It was very easy to move the blog to the new VM on Azure, which is good, because I've been so busy at work lately that I've had time for little else... such as blogging. I had to sign up especially for the "preview" of VM hosting from Azure, as it is apparently still in the preview phase. You get about a 50% discount until it goes General Availability. Anyway, both the virtual machine and the portal have both worked perfectly so far and I would not be surprised if it was really close to GA. The portal looks nice, polished, and works well. Comes with a nice, basic resource monitor so you can see your VM's CPU, memory, network usage, etc. over time from the web portal. The price is pretty low. Definitely lower than some other providers. My external IP address won't change. Plus they can host Server 2012 VMs, which some other providers are still catching up to. I chose the absolute slowest, lowest-spec VM that they would give me, because of the price. So the machine is a little slower than it was running on my own gear, but it's still enough for this measly blog. After the VM was done being imaged, I loaded IIS and SMTP on it, simply dumped the whole inetpub directory straight from my home machine into the VM, configured SMTP (so comment emails can be sent from this blog to my Gmail account, etc.,) and then turned the GUI off on the server with Powershell and logged out. Piece of cake.

Azure actually offers a lot of different hosting capabilities - not just virtual machines. In fact I don't think Azure even realized that they would offer IaaS when they first set out. But I chose the VM option because I'm most comfortable managing the OS myself... learning how to set up Visual Studio to publish websites from my desktop straight into an Azure service is totally new to me and I haven't even begun learning how to do that yet.

Users.exe v1.0.0.3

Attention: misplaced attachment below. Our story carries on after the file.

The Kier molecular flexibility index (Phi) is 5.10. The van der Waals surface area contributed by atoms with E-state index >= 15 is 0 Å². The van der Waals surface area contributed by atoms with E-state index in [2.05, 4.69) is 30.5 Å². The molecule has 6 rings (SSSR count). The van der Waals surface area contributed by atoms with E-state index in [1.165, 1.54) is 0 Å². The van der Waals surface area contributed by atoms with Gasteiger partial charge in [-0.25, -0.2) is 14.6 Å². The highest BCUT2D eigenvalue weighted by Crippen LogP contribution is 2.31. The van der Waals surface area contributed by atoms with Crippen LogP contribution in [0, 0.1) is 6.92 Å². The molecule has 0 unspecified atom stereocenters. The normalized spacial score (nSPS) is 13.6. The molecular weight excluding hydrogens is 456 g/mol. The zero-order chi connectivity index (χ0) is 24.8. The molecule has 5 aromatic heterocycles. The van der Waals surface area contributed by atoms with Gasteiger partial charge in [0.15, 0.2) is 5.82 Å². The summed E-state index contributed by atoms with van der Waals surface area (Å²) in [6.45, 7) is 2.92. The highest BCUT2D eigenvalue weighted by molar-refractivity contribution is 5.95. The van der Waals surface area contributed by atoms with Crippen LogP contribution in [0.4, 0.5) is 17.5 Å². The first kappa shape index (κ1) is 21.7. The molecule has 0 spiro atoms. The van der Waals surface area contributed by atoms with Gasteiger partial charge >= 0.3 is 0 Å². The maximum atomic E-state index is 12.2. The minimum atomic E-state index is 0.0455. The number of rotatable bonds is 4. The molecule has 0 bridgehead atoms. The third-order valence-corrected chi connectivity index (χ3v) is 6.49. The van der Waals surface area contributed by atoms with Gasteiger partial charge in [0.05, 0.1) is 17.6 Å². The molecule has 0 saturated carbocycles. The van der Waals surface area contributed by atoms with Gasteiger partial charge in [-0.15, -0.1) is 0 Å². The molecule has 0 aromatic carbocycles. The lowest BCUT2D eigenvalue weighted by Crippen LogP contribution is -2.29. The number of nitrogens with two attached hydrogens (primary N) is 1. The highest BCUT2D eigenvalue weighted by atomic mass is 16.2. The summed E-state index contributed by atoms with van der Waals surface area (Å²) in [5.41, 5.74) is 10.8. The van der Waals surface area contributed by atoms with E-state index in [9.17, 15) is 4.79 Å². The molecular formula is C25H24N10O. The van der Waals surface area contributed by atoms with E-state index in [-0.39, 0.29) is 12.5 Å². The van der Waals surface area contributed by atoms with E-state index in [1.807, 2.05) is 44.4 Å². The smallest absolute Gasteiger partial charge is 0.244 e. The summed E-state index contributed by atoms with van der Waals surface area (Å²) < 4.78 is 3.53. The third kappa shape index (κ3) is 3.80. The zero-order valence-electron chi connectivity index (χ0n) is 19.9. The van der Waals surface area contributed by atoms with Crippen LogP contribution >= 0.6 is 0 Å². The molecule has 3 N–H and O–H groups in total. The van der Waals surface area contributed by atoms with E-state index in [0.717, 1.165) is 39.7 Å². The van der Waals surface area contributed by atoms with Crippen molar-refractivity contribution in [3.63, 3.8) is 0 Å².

In my last post, I showed how to get RDP/TS session information from a local or remote computer, including ClientName, on the command line using Powershell. (But it's not really Powershell. It's a PS wrapper around some C# that P/Invokes a native API. Which is pretty nuts but it works.)  Since I can't think of any other way to get this information on the command line, I thought it would be useful to convert the thing to native code. I named the program users.exe. It's written in C. Here is what it looks like:

C:\Users\joe\Desktop>users /?

USAGE: users.exe [hostname]

Not specifying a hostname implies localhost.
This command will return information about users currently logged onto
a local or remote computer, including the client's hostname and IP.
Users.exe was written by Ryan Ries.

C:\Users\joe\>users SERVER01

Session ID  : 0
Domain\User : System
Client Name : Local
Net Address : n/a
Conn. State : Disconnected

Session ID  : 1
Domain\User : System
Client Name : Local
Net Address : n/a
Conn. State : Connected

Session ID  : 25
Domain\User : DOMAIN\joe
Client Name : JOESLAPTOP
Net Address : (AF_INET)
Conn. State : Active

I had a pretty rough time shaking the rust off of my native/unmanaged code skills, but I pulled it off.  That said, if you wanna give it a try, I would very much appreciate any bug reports/feature requests.